How the Alliance for Aging Helps People

Case Scenario #1

The client: Ms. Z. contacted the Aging Resource Center and said she had no food in her home.

What we did: The I&R specialist who took the call linked Ms. Z. with a meals provider to bring her food on an emergency basis. Her case qualified for the Low Income Subsidy, and her application for the Extra Help low-income subsidy program for prescription medication was also processed. We understood that Ms. Z. had several crises because of low income and frailty. In the past, the ADRC had helped her through EHEAP program. Because Ms. Z. needed comprehensive case-managed services, she was screened. She qualified for services through the CCE program.

The outcome: Because the efforts of the ADRC, Ms. Z. is now receiving Case Management and in-home services to allow her to maintain her independence.

Case Scenario #2

The client: Ms. F. is a 74-yr. old frail elderly woman who suffers from diabetes, hypertension and high cholesterol. Her diabetes has left her severely visually impaired and unable to deal with homemaking duties. Because of the condition of her home, she was originally a high risk for Adult Protective Services. Although she’s nearly blind, she does manage to use public transportation and attends a congregate meal site.

What we did: The ADRC linked Ms. F. with a nonprofit organization that serves the Miami Beach area. This was quite an involved process – appointments were scheduled for the agency to visit Ms. F, but she either wasn’t at home or was afraid to answer the door. Finally, the ADRC staff person confirmed with the agency staff that they were at the door and then assured Ms. F. that the person at the door was, in fact, from the agency that could help her. Efforts were coordinated between the client and the agency until services began.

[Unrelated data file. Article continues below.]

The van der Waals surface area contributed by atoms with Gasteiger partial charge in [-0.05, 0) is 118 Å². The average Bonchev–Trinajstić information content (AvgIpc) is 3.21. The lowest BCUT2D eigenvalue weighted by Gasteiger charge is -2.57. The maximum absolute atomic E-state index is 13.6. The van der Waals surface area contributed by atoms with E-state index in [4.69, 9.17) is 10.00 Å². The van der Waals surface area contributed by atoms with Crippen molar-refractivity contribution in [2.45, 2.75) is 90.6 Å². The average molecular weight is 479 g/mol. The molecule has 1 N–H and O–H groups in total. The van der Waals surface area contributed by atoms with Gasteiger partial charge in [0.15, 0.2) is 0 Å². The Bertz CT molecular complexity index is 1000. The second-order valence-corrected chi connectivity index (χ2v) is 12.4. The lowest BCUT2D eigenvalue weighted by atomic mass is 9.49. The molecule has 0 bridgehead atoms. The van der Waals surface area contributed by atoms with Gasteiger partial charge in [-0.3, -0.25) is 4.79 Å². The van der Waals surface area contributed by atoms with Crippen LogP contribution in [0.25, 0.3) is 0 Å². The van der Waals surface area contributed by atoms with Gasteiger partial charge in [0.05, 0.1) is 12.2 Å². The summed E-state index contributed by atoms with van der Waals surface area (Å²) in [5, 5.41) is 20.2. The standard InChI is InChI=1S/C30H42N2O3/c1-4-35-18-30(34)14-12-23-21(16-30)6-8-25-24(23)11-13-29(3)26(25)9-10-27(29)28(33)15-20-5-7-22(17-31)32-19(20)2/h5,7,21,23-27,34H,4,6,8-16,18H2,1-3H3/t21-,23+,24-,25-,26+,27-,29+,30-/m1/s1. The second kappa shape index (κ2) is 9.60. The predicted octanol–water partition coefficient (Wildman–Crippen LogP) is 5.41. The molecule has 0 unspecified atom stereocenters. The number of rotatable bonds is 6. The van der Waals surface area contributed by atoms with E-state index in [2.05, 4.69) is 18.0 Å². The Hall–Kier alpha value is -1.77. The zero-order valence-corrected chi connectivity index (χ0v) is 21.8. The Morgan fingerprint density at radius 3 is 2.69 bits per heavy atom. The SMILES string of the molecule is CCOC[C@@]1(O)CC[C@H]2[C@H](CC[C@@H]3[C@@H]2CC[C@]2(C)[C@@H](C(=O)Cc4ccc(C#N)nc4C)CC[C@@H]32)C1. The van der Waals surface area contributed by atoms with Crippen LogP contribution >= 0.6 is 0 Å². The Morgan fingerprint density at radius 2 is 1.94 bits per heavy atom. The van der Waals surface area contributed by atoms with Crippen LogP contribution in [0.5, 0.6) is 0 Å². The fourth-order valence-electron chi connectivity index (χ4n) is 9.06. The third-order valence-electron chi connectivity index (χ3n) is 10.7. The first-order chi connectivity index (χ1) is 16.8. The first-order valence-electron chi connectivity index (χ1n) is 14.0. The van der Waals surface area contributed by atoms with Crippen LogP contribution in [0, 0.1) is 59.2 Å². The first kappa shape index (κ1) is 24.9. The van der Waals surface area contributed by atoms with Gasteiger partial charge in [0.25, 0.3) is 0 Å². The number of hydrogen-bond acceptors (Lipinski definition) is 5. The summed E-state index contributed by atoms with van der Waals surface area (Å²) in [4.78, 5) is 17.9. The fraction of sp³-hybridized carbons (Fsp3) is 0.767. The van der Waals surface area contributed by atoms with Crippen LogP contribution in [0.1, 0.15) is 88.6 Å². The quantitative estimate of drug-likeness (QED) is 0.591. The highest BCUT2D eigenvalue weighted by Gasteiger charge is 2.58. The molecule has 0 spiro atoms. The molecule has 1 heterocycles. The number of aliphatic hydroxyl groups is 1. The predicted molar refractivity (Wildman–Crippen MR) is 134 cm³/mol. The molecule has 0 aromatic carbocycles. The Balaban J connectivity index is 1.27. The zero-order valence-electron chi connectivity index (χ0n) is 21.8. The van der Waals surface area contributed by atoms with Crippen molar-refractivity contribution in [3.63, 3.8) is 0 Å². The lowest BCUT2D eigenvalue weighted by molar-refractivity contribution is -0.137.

The outcome: Thanks to these efforts, Ms. F now receives homemaking assistance weekly. She continues to attend congregate meals and no additional services are required at this time.

Case Scenario #3

The client: We recently received a call from a 60-year-old family caregiver who had to quit her job after her 63-year-old spouse suffered a stroke that left him unable to walk. The caregiver was placed in a very vulnerable position because her husband was still not able to qualify for Medicare due to his age. The family did apply for food stamps and is receiving them.

What we did: Due to their income and deficiencies in Activities of Daily Living, we were able to determine that  the client would be eligible for long-term care in various programs. A screening and assessment was completed and client’s score demonstrated high priority.

The outcome: The client was screened for various programs and will soon receive case-managed services. The ADRC also contacted an Older Americans Act provider and referred the family caregiver and the client for services under the Older Americans Act, including personal care assistance and homemaking services as well as in-home respite. This assists the family in reducing certain stresses.